The Influence of Calvinism in Our Song Books

It Is Well With My Soul

Recently at the congregation where I preach, we concluded a study on the subject of Calvinism. We discussed the five major tenets of this false doctrine (often remembered by the TULIP acronym) – total depravity, unconditional election, limited atonement, irresistible grace, and perseverance of the saints – along with some other ideas that are connected to Calvinism.

Over the years, I have noticed that certain ideas that can be found in lyrics in our song books reflect an influence of Calvinism. When someone else made a comment to this effect during our study, I decided to put together an additional lesson at the end about the influence of Calvinism in our song books. That is how this article originated.

Note: The point of this is not necessarily to make a list of songs we cannot sing in worship. We can make some allowance for “poetic license.” However, we ought to be mindful of the influence of Calvinism that can be found in our song books. We teach one another through singing (Colossians 3:16) and we are to sing with understanding (1 Corinthians 14:15). Therefore, it is important to evaluate the songs that we sing to see if they convey the truth.Continue Reading

Singing That Glorifies God

Singing

Shout joyfully to God, all the earth; sing the glory of His name; make His praise glorious” (Psalm 66:1-2).

Singing is a way for us to praise and glorify God and is a regular practice in our assemblies. If we are going to glorify God through our singing, it is important that we do it in the right way. This requires certain things from the songs, the singers, and the song leaders. Let us consider some points that will help us sing in a way that glorifies God.Continue Reading

Singing Only? (Sermon #10)

Singing Only? (Sermon #10)

 
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Singing Only? (Sermon #10)

We’re in between season 5 and season 6 which will start on April 25th. During the break we’re posting audio sermons each week instead of the regular episodes. The sermon for this week was preached on December 11, 2016 at the Eastside church of Christ in Morgantown, KY.

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Why We Do What We Do in Worship

Communion Trays

As Christians, we have an obligation to “do all in the name of the Lord” (Colossians 3:17). This means to do things by His authority (cf. Matthew 7:21-23). When it comes to the worship of the church, abiding by what has been authorized in God’s word means we will do those things that we can read about in the New Testament.

So what did the churches in the first century do when they assembled together to worship the Lord? There are five “acts” we can read about in the New Testament:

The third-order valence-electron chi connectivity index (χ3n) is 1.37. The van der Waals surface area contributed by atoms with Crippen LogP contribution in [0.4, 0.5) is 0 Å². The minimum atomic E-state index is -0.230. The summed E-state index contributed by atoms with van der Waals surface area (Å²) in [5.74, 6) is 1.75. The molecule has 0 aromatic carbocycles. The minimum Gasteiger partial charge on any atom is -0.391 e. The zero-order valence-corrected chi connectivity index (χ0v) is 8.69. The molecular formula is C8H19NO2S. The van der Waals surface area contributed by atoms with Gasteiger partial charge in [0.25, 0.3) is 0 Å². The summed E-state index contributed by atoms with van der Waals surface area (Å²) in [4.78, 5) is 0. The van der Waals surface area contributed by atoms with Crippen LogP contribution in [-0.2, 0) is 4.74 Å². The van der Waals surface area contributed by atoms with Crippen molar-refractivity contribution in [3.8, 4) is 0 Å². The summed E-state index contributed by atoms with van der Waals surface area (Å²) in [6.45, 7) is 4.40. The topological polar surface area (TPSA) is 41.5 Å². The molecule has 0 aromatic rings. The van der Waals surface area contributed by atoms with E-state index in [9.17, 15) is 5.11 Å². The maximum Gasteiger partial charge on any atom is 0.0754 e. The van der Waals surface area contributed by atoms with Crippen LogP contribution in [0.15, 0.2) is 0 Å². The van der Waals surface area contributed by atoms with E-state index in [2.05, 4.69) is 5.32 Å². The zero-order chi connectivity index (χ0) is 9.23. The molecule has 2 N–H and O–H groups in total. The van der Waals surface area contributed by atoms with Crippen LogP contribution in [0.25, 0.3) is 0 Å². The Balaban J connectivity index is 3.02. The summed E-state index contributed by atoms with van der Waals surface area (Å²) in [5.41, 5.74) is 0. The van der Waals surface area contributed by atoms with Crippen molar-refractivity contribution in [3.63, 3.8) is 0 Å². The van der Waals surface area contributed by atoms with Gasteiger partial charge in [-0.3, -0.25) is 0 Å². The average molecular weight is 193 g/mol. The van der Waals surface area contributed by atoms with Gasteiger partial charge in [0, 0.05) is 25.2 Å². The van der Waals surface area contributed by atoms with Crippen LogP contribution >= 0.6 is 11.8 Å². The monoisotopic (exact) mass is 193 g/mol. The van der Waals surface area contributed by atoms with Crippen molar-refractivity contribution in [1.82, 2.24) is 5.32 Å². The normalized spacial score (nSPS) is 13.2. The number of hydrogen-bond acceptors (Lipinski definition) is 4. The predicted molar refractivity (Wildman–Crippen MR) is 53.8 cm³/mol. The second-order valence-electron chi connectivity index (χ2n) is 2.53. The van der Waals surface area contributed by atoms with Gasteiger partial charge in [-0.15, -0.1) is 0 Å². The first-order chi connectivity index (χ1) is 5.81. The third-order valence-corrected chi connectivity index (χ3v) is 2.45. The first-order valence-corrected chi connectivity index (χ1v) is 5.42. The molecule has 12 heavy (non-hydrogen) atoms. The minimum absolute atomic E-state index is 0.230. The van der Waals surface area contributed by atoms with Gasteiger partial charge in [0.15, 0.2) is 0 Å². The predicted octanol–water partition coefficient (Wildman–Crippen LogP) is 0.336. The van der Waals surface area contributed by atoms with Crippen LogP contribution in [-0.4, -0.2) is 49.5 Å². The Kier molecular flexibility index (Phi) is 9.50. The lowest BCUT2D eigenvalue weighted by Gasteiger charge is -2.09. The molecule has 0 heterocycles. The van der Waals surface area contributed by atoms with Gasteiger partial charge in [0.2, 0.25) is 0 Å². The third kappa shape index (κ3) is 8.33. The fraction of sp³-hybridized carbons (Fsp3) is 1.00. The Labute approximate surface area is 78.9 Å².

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Walter Scott: My Bible, My Head, and Brother William Hayden

Walter Scott and William Hayden

Walter Scott (1796-1861), one of the early figures in the Restoration Movement, spent much time preaching in the area known as the Western Reserve (northeast Ohio). In discussing his preaching work, he told the brethren that he needed three things in order to be successful:

Brethren, give me my Bible, my Head, and Bro. William Hayden, and we will go out and convert the world” (Early History of the Disciples in the Western Reserve, p. 111).

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The Psalm of the Word (Part 22): Praise

The Psalm of the Word

Let my cry come before You, O Lord;
Give me understanding according to Your word.

Let my supplication come before You;
Deliver me according to Your word.

Let my lips utter praise,
For You teach me Your statutes.

Let my tongue sing of Your word,
For all Your commandments are righteousness.

Let Your hand be ready to help me,
For I have chosen Your precepts.

I long for Your salvation, O Lord,
And Your law is my delight.

Let my soul live that it may praise You,
And let Your ordinances help me.

I have gone astray like a lost sheep; seek Your servant,
For I do not forget Your commandments.

(Psalm 119:169-176)

This final stanza focuses on the need to praise God because of His word. We noticed this point a little bit in the previous lesson. The thoughts expressed in these verses are a fitting conclusion to the psalm and our study of it. Given all that we have learned about God’s word, we should praise Him.
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Mediocre Christianity

Swamp

The church in Laodicea was condemned for being “lukewarm” (Revelation 3:16). They thought they were in “need of nothing” (Revelation 3:17), but they were not healthy spiritually. Jesus told them they needed to “be zealous and repent” (Revelation 3:19).

At times, we may be like the Laodiceans – not what we should be as Christians, but not completely unfaithful either. We may not be zealously serving God, but are also not willfully rejecting Him either. Instead, we are in a state of spiritual mediocrity. What does this look like in our individual lives? When we find ourselves in such a state, how can we change it? That is what we will consider in this article.
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